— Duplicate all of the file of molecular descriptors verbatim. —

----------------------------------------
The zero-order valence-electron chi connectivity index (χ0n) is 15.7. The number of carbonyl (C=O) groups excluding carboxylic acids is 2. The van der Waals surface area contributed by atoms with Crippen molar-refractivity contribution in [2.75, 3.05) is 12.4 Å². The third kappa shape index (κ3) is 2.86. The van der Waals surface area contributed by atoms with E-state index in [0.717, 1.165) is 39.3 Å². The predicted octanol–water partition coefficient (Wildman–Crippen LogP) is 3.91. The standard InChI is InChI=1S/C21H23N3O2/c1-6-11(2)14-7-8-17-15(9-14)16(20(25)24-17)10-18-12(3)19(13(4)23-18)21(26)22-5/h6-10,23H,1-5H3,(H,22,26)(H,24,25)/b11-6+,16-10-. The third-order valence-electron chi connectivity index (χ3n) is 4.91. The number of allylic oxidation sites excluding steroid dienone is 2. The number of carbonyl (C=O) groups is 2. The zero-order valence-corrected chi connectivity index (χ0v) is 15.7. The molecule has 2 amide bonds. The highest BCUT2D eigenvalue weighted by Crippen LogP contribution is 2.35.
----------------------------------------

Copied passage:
The zero-order valence-electron chi connectivity index (χ0n) is 15.7. The number of carbonyl (C=O) groups excluding carboxylic acids is 2. The van der Waals surface area contributed by atoms with Crippen molar-refractivity contribution in [2.75, 3.05) is 12.4 Å². The third kappa shape index (κ3) is 2.86. The van der Waals surface area contributed by atoms with E-state index in [0.717, 1.165) is 39.3 Å². The predicted octanol–water partition coefficient (Wildman–Crippen LogP) is 3.91. The standard InChI is InChI=1S/C21H23N3O2/c1-6-11(2)14-7-8-17-15(9-14)16(20(25)24-17)10-18-12(3)19(13(4)23-18)21(26)22-5/h6-10,23H,1-5H3,(H,22,26)(H,24,25)/b11-6+,16-10-. The third-order valence-electron chi connectivity index (χ3n) is 4.91. The number of allylic oxidation sites excluding steroid dienone is 2. The number of carbonyl (C=O) groups is 2. The zero-order valence-corrected chi connectivity index (χ0v) is 15.7. The molecule has 2 amide bonds. The highest BCUT2D eigenvalue weighted by Crippen LogP contribution is 2.35.